The conference was opened on 2 June by Mrs Marianna Vardinoyannis, UNESCO’s Goodwill Ambassador and President of the Foundation for the Child and the Family, Dr Rajendra K. Pachauri, Chairman of the Intergovernmental Panel on Climate Change and Director-General of the TERI, and Mr Matsuura. Mr Karamanlis, Prime Minister of the Hellenic Republic, Mr Sioufas, President of the Hellenic Parliament, Foreign Minister Bakoyiannis, Minister of Development Hatzidakis, Minister of Education Spiliotopoulos, Minister of Employment and Social Protection Palli-Petralia,; Minister of Health Avramopoulos, and Mr Kouvelis, Member of Parliament (PASOK), also addressed the inaugural session of the Conference.
In his opening remarks, the Director-General highlighted the short and long-term action needed to address the challenge of climate change. “The most urgent concern is to reach a new global agreement for reducing greenhouse gas emissions, to replace the Kyoto protocol when it expires in 2012. This is the purpose of the UN climate summit in Copenhagen in December”. Referring to the effects of global warming that will be with us for decades and centuries to come, Mr Matsuura emphasized the need to “lay the groundwork for future generations to effectively confront this issue. We also know that we cannot achieve a durable solution to climate change without a profound transformation in attitudes and behaviour. This, too, is a long-term process”.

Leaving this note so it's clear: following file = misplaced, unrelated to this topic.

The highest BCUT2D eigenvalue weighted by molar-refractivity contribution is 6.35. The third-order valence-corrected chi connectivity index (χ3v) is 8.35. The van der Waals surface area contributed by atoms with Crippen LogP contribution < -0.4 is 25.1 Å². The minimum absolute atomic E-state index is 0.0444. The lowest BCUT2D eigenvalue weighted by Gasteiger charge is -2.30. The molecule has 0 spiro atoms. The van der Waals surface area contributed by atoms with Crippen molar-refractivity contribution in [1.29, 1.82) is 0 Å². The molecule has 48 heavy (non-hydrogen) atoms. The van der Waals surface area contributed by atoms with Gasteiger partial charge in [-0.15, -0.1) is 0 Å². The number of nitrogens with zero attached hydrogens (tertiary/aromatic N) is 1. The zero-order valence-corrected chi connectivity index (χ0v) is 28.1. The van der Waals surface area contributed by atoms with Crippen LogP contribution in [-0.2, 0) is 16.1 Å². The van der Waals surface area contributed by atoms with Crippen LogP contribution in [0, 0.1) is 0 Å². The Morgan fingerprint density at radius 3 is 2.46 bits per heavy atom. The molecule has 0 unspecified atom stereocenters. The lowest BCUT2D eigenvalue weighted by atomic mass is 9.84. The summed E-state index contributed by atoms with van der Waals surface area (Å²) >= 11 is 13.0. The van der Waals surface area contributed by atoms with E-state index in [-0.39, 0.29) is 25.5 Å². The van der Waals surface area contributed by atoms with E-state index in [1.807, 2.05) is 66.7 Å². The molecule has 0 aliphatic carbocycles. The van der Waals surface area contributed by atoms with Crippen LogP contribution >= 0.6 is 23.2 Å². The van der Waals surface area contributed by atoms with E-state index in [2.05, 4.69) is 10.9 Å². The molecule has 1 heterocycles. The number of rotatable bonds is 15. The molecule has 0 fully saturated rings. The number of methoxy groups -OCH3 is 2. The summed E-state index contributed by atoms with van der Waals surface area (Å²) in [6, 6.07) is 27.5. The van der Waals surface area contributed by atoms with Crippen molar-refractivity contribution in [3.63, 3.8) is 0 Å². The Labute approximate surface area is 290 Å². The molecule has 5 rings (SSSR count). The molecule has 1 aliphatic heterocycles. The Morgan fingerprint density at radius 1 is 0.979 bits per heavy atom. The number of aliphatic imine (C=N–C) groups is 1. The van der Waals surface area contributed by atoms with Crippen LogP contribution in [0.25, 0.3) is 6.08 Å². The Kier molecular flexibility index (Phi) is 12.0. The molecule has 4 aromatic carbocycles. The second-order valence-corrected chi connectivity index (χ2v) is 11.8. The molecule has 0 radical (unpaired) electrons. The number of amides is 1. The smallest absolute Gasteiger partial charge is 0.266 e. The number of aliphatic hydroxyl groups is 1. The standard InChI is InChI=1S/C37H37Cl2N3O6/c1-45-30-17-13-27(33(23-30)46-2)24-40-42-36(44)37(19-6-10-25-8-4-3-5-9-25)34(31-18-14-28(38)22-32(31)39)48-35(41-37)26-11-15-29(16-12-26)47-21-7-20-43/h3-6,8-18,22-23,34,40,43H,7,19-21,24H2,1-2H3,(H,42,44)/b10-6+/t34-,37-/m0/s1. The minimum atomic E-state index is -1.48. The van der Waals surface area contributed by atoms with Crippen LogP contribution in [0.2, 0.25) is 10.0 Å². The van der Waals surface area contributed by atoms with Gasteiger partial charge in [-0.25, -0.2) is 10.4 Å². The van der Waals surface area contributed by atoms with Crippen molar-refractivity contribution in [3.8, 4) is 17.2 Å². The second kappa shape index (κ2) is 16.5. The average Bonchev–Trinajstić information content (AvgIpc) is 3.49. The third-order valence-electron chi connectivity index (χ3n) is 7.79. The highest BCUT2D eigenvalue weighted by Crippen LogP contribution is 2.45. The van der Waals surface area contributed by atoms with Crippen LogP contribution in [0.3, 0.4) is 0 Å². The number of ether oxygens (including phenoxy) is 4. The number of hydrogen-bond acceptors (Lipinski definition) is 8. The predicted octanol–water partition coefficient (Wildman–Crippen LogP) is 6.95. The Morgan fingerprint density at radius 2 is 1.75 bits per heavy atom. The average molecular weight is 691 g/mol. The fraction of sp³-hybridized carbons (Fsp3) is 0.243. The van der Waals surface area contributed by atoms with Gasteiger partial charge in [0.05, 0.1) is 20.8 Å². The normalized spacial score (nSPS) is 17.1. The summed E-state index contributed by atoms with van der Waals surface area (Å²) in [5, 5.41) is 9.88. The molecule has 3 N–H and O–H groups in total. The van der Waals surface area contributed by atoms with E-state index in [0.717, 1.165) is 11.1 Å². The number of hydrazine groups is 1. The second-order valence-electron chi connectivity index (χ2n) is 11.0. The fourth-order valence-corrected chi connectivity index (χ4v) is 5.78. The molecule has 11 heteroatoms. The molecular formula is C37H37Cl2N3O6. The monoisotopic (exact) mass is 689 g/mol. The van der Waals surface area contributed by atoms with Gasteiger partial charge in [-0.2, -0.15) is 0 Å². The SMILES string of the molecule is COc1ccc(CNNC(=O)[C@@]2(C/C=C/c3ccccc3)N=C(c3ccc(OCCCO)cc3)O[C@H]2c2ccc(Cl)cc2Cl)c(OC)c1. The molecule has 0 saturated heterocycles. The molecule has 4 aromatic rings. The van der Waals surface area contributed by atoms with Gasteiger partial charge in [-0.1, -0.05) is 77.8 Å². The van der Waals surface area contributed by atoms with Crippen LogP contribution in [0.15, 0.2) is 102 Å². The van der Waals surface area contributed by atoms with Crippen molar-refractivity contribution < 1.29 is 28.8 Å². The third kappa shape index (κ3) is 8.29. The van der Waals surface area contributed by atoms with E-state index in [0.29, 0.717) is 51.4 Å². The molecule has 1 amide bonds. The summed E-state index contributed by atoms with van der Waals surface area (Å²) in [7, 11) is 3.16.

Mr Matsuura then outlined areas where UNESCO can make a special contribution – both in the short and long-term – starting from UNESCO’s work in climate science and in addressing the social and human dimensions of climate change to UNESCO’s contribution to building a global knowledge base on climate change, particularly in the areas of oceanography, hydrology and the ecological and earth sciences. “A multisectoral organization like UNESCO – with expertise not just in the natural sciences, but also in education, the social sciences, culture and communication – has a unique contribution to make in this regard”, stated the Director-General.
“Climate change is a global problem, but it manifests itself distinctly in different parts of the world and has differing implications for different groups of people”, explained the Director-General. “An effective response to climate change must take into account the need for globally coordinated mitigation and adaptation efforts, while at the same time paying attention to the particular needs of different populations and regions”, argued the Director-General, referring to some examples of UNESCO’s regional activities in South-East Europe.
Characterizing climate change as “the defining issue of our time”, Mr Matsuura argued that sustainable development and economic growth cannot be achieved without a stable climate. “The food crises, the energy crises, the economic crises: the only way we will find lasting solutions to any of these challenges is through bold action to tackle the causes and consequences of global warming”. The Director-General concluded by calling for the final Declaration of the Athens Conference to send out a strong message on the need for both immediate action and long-term strategies to address climate change.
The two-day conference focussed on different aspects of climate change and the challenges it poses for future generations. It featured a number of high-level panellists, including Mr Dimas, European Commissioner for Environment, Mr Lagos, former President of Chile and Special Envoy on Climate Change for the UN Secretary-General, Mr Fust, Director-General of the Global Humanitarian Forum (Switzerland), and Mr Yumkella, Director-General of UNIDO.
Auteur(s): La Porte-parole - Source: Flash Info N° 105-2009 - Date de publication: 04-06-2009